Over the tuscan stove – time to celebrate!
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Over the tuscan stove – time to celebrate!

Depending on the weather, August and September bring the wine harvest. And, what would a harvest be without a festival? Italy is the only country in the world where every single region makes wine. So the whole country will be celebrating. I BRAKE FOR SAGRE! The local food festivals called

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Thu 22 Sep 2005 12:00 AM

Depending on the weather, August and September bring the wine harvest. And, what would a harvest be without a festival? Italy is the only country in the world where every single region makes wine. So the whole country will be celebrating. I BRAKE FOR SAGRE! The local food festivals called Sagre, are held on weekends, and often feature meals.  The final weekend of September is Italy’s oldest wine festival in Impruneta. The young people of Impruneta have floats decorated with grapes!

Fall festivals seem to bring out the best foods too, wild boar, ribollita, porcini mushrooms, and polenta!

 

October 18 is the Festival of San Luca, the patron saint of Impruneta, Tuscany’s main manufacturer of terracotta. This festival goes back more than a thousand years and is connected to the seasonal moving of livestock. I love to attend the lunch the townspeople have under the church. Reservations are a must!

 

Montalcino, home to Brunello wine, celebrates its festival, the Tordo (a small bird which is hunted there), on the last weekend of October.  The weekend is filled with pageantry, history, processions, rivalry, and excitement.  A hotly-contested archery tournament takes place on Sunday afternoon.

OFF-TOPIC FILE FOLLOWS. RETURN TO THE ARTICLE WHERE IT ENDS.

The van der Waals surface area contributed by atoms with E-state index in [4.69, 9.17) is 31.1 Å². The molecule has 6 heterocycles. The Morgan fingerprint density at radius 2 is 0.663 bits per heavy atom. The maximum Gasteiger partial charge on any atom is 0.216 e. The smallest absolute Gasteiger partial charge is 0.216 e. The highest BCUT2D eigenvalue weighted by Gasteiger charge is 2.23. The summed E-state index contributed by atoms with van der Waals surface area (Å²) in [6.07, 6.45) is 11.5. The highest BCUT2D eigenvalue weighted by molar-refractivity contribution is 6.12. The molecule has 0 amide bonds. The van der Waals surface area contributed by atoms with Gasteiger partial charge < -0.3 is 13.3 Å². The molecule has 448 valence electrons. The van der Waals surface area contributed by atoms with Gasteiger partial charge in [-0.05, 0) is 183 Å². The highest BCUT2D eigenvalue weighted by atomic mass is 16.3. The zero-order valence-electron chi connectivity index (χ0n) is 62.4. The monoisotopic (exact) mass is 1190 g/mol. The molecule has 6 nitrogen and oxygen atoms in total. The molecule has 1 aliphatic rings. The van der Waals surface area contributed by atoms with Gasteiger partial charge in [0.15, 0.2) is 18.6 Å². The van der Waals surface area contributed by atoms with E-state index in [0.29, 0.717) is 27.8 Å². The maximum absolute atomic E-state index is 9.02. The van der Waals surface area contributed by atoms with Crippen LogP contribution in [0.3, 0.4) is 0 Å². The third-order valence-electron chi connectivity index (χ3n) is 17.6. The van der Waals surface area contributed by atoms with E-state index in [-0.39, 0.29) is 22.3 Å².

For food and eating, Autumn is one of the best times to visit Italy. Porcini mushrooms grow on a hot day, after the rain, under chestnut and oak trees. Lately, it has been warm here during the days and damp at night; that is perfect for porcini. Try them grilled with nepitella, a wild mint, and garlic, or fried. If you cannot be in Italy, do your best with dried porcini and my recipe for porcini pasta sauce.

 

Porcini Pasta Sauce

 

The Tuscans have a simple way to cook vegetables that doubles as a light pasta sauce. The cooking technique is called trifolato–sliced thinly and cooked with olive oil, parsley, and garlic. Simply Tuscan! Simply wonderful!

 

Here’s my version. Place garlic slices in oil and then heat; this prevents the garlic from burning. Add chopped mushrooms, stir, and salt to taste. The salt draws out the moisture from the vegetables and they stew in their own juices instead of just frying. Cover and let cook until tender.

 

I like to purée half of the vegetables to form a creamy sauce. Add a ladle of the cooking water from the pasta to the sauce. Drain the pasta and then heat the pasta in the sauce. Sprinkle with Parmesan cheese and stir. This way all the pasta is covered with sauce and the sauce clings to the pasta instead of sliding off!

 

This technique also works with zucchini and eggplant. I do the same with dried porcini, soaking them first in cold water, and then using them like fresh. To stretch the dried porcini, use button mushrooms too; they will absorb the porcini flavour.

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